Noticing changes in the people you work with and deciding to start a conversation can be the first step to getting them the help they need. But how do you start the conversation?
There is no right or wrong way to begin, the main thing is to let the person know what you have noticed and that you want to know if they’re okay.
Give the person an opportunity to talk. Your role is to listen, without jumping in or trying to find solutions for them.
Helping the person take the next step is important. This can be by identifying who else they feel comfortable telling, encouraging them to make an appointment with their GP, doing a ‘mental health check-up’ online, or calling a helpline.
Remember to check back in with the person, either the next day or within a few days, and get some support for yourself if you need it.
Mental health at work
There is a strong reciprocal relationship between work and mental health. On the one hand, there can be a positive influence from work on people’s health and wellbeing, providing financial resources, a sense of purpose and identity and facilitating social connections. However, the workplace can also have a negative impact on our physical and psychological wellbeing.
Some years ago, a report by Beyond Blue and PricewaterhouseCoopers revealed that unsupported mental ill-health in the workplace can have significant and often unforeseen costs to the national economy from absenteeism and presenteeism alike – $4.7 billion per year and $6.1 billion per year respectively. In fact, there is a return on investment of $2.30 for every dollar spent in effective workplace mental health strategies.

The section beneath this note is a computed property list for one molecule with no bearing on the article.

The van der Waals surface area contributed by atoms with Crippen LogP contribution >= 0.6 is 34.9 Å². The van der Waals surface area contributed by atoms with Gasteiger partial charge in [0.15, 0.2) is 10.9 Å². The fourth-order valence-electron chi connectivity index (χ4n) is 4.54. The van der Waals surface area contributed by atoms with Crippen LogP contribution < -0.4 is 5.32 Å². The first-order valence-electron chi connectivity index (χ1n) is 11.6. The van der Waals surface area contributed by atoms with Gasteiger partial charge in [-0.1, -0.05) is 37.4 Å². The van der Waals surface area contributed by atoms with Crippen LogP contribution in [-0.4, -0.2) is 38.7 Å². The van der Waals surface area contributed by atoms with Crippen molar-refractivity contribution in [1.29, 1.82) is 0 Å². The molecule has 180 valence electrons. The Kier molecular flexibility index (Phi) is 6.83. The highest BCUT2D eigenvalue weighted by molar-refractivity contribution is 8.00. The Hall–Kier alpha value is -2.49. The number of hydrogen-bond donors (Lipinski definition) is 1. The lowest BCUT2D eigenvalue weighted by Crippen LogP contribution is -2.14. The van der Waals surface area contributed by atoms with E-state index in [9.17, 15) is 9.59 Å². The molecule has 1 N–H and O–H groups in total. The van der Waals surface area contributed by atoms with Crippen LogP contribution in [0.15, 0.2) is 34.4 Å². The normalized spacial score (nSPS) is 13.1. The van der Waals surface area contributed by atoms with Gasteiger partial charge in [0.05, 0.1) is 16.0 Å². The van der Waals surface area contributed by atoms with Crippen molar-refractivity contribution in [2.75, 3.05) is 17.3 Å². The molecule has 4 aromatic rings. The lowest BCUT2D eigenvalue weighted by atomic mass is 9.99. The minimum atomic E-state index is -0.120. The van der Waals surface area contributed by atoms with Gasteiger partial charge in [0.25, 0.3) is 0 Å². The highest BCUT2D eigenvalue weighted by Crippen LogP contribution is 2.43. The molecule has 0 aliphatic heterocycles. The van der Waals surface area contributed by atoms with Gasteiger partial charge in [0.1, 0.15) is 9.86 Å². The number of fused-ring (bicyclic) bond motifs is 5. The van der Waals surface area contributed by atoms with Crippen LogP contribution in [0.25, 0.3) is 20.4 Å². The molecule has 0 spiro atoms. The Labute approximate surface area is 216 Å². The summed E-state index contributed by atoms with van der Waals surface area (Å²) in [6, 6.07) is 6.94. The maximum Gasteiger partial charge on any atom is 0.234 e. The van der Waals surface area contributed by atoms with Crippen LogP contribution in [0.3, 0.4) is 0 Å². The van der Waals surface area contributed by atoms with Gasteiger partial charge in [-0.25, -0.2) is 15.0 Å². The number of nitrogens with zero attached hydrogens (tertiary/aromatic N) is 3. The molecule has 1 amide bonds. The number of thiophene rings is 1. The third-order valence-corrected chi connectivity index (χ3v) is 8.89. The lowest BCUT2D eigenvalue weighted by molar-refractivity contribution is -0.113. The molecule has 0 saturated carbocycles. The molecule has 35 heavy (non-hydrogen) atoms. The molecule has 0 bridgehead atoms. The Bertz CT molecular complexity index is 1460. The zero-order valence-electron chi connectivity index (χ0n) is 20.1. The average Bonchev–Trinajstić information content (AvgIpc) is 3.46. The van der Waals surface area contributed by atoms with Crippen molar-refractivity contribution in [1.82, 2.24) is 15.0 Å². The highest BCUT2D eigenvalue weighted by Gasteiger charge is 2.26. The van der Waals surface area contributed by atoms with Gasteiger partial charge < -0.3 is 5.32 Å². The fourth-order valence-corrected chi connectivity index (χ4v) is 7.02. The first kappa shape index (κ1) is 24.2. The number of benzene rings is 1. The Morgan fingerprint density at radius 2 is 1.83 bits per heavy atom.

The impacts on small businesses can be particularly striking, with research showing that small business owners and workers experience depression, anxiety and stress at levels above the general population. These stresses often come from financial pressures, high work demands and long work hours, along with market variability and disruption, and a tendency not to prioritise self-care over the business bottom line – including many who go to work even when they are sick, stressed and tired.
Financial planners can be both a support to small business and often operate as a small business themselves, so they understand the struggle to take time off during a climate of uncertainty, even when tired and unwell. Industry changes have certainly increased stress and the potential for anxiety, depression and burnout among the profession, so there needs to be a focus on what you can do for clients as well as what you need to do for yourself, and your colleagues.
It can be easy for us to take our mental health for granted. Just as we need to make regular deposits to see a bank balance grow, we need to pay regular attention to our wellbeing in order to flourish. Here are some tips that can help: